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You are browsing all posts tagged with the topic: commuting

Wildmind Meditation News

Oct 21, 2014

‘Mindful’ commuters say deep breaths, clear mind keep them calm under stress

wildmind meditation newsKatherine Shaver, Washington Post: As harried commuters filed aboard a Metro Red Line train at Cleveland Park — jockeying for seats, hoisting bulging tote bags — Denise Keyes gazed straight ahead, took deep breaths and searched for inner peace.

There were no lit candles, no incense, no chanting of “om.” But Keyes was meditating.

Finding stillness on a subway during rush hour might sound impossible. But those who practice “mindful commuting” swear it brings tranquility to the daily misery of crowded trains, late buses, honking horns and traffic jams.

If it sounds too New-Agey or out there for you, consider this: Almost 2 million …

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Wildmind Meditation News

Sep 07, 2012

How to commute like a Buddhist

NY Daily News: If you’re wondering how to trek to work without losing your mind, Emmy Award-winner and New York City-based meditation teacher David Nichtern offers up a few pointers on curbing commuter stress.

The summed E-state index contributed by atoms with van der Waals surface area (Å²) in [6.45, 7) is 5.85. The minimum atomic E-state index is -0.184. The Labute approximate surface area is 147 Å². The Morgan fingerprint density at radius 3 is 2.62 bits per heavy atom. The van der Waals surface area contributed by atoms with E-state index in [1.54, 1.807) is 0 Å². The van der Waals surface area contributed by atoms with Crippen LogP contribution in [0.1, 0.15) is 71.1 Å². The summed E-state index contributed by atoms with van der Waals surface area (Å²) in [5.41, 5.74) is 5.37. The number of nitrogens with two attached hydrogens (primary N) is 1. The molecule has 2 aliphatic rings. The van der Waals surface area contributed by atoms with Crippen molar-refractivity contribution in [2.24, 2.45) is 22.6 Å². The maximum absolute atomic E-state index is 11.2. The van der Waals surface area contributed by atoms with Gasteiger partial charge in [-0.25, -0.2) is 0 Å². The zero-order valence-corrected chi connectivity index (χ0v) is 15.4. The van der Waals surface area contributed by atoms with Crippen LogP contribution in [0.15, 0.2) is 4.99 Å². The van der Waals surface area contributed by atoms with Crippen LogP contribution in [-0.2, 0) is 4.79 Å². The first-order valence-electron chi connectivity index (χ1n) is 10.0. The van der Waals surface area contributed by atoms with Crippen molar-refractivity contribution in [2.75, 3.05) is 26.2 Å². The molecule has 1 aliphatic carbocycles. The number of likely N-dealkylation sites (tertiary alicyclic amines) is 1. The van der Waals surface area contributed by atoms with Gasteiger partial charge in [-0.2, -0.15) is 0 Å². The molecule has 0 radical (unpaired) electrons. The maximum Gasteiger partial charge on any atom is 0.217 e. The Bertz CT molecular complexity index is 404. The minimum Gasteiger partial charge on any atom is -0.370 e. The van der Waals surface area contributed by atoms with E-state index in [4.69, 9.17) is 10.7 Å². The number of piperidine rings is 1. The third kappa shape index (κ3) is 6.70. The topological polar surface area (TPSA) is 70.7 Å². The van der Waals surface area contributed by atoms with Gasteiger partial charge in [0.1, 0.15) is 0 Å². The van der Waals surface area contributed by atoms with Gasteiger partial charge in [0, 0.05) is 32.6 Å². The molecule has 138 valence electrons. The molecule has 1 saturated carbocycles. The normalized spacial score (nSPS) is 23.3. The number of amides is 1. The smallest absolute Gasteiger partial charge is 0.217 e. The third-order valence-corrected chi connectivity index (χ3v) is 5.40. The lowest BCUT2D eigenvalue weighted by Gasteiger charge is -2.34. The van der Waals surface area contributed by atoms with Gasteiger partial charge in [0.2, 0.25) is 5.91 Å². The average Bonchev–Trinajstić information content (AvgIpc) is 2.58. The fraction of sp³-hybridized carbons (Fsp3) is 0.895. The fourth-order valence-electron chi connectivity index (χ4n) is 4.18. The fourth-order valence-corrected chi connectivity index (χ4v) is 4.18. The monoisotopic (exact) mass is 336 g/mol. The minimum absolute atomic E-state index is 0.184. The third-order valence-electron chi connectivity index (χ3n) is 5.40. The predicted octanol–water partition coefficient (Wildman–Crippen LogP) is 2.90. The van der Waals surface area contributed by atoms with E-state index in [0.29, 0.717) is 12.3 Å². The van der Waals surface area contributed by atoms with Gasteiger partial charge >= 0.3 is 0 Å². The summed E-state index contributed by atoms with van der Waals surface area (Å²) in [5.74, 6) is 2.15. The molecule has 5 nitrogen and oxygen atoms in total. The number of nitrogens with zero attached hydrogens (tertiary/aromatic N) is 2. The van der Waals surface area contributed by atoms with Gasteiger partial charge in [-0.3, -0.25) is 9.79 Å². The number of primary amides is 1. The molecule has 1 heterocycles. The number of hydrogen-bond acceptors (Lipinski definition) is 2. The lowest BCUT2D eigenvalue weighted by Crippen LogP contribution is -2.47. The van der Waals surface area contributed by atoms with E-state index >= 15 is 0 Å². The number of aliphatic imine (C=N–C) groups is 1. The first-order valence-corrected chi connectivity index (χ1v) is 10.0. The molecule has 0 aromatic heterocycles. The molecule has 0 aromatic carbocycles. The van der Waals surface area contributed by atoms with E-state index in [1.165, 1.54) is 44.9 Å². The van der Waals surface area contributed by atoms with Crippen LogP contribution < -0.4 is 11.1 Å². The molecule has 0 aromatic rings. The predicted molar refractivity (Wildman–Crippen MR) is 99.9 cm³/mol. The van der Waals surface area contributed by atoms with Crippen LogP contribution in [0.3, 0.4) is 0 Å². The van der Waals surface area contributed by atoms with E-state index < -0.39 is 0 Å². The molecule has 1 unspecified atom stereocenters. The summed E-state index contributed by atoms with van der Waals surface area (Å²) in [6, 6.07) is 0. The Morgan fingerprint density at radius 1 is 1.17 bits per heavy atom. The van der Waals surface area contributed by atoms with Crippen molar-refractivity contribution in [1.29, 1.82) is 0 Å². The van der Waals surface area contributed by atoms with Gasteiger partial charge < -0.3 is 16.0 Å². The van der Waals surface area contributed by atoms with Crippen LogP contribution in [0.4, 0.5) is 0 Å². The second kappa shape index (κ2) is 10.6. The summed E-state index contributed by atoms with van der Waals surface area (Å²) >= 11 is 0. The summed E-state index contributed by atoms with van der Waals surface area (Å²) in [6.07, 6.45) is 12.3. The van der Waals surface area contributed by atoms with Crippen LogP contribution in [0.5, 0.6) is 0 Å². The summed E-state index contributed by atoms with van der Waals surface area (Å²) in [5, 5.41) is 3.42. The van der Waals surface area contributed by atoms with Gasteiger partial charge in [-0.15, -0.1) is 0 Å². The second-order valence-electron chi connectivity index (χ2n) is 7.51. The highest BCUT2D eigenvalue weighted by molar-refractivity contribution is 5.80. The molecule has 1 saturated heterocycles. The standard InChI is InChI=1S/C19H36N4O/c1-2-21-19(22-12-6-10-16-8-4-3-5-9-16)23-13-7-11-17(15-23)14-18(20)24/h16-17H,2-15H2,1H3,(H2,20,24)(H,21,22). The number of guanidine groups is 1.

“People think of spiritual practice as a tranquilizer,” Nichtern told fitness blog Well+Good NYC on September 3. “But I’m not from the school of ‘Let’s just chant something.’ My school is awareness. The more aware you are, the more likely you’re headed to a positive outcome.”

So, how to make your commute more mindful? He offers up a few ways to respond to common commute scenarios, as per his interview …

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Bodhipaksa

May 30, 2008

“A Commuter’s Guide to Enlightenment,” by Dr. Stewart Bitkoff

commuters guide to enlightenmentCollectively we’re spending longer and longer commuting: The average American takes around 30 minutes to get to work, and in large cities the drive can take much longer. In rural areas commuting can also eat up the miles and hours: I know two Buddhists in New England who each drive 1000 miles (1600km) per week.

Even without those extremes, commuting makes for a lot of time spent in cars, trains, buses, and even for some people airplanes. It’s not always pleasant time either; stop-go traffic is increasingly common, public transport can be crowded and unreliable, civility seems to be on the decline, and the term “road rage” has entered our lexicon as …